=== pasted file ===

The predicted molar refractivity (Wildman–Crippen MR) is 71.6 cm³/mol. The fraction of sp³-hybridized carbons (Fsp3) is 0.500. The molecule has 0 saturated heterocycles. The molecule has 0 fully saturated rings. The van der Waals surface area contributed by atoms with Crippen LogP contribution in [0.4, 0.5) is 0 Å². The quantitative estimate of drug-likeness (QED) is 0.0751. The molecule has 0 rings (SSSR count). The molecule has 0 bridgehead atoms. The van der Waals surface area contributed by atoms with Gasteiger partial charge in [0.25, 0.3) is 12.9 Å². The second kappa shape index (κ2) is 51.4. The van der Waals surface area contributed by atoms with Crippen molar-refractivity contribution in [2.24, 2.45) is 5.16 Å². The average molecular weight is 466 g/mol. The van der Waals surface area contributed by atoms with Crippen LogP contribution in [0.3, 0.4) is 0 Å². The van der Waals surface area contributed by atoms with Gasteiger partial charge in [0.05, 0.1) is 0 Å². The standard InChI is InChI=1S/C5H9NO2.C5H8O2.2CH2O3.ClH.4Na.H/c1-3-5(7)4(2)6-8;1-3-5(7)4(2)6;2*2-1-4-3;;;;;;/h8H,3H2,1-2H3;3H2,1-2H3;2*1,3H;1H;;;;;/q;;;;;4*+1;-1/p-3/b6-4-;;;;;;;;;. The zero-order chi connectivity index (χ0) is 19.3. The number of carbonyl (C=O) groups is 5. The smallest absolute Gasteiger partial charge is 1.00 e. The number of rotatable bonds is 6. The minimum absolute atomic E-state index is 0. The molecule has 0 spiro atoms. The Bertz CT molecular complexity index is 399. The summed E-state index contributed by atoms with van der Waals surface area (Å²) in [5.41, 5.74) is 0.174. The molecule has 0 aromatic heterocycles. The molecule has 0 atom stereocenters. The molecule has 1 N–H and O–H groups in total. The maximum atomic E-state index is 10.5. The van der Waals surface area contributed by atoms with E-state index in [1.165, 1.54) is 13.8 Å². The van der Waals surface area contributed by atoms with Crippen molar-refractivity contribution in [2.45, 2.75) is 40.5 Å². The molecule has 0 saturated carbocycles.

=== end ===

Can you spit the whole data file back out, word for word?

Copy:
The predicted molar refractivity (Wildman–Crippen MR) is 71.6 cm³/mol. The fraction of sp³-hybridized carbons (Fsp3) is 0.500. The molecule has 0 saturated heterocycles. The molecule has 0 fully saturated rings. The van der Waals surface area contributed by atoms with Crippen LogP contribution in [0.4, 0.5) is 0 Å². The quantitative estimate of drug-likeness (QED) is 0.0751. The molecule has 0 rings (SSSR count). The molecule has 0 bridgehead atoms. The van der Waals surface area contributed by atoms with Gasteiger partial charge in [0.25, 0.3) is 12.9 Å². The second kappa shape index (κ2) is 51.4. The van der Waals surface area contributed by atoms with Crippen molar-refractivity contribution in [2.24, 2.45) is 5.16 Å². The average molecular weight is 466 g/mol. The van der Waals surface area contributed by atoms with Crippen LogP contribution in [0.3, 0.4) is 0 Å². The van der Waals surface area contributed by atoms with Gasteiger partial charge in [0.05, 0.1) is 0 Å². The standard InChI is InChI=1S/C5H9NO2.C5H8O2.2CH2O3.ClH.4Na.H/c1-3-5(7)4(2)6-8;1-3-5(7)4(2)6;2*2-1-4-3;;;;;;/h8H,3H2,1-2H3;3H2,1-2H3;2*1,3H;1H;;;;;/q;;;;;4*+1;-1/p-3/b6-4-;;;;;;;;;. The zero-order chi connectivity index (χ0) is 19.3. The number of carbonyl (C=O) groups is 5. The smallest absolute Gasteiger partial charge is 1.00 e. The number of rotatable bonds is 6. The minimum absolute atomic E-state index is 0. The molecule has 0 spiro atoms. The Bertz CT molecular complexity index is 399. The summed E-state index contributed by atoms with van der Waals surface area (Å²) in [5.41, 5.74) is 0.174. The molecule has 0 aromatic heterocycles. The molecule has 0 atom stereocenters. The molecule has 1 N–H and O–H groups in total. The maximum atomic E-state index is 10.5. The van der Waals surface area contributed by atoms with E-state index in [1.165, 1.54) is 13.8 Å². The van der Waals surface area contributed by atoms with Crippen molar-refractivity contribution in [2.45, 2.75) is 40.5 Å². The molecule has 0 saturated carbocycles.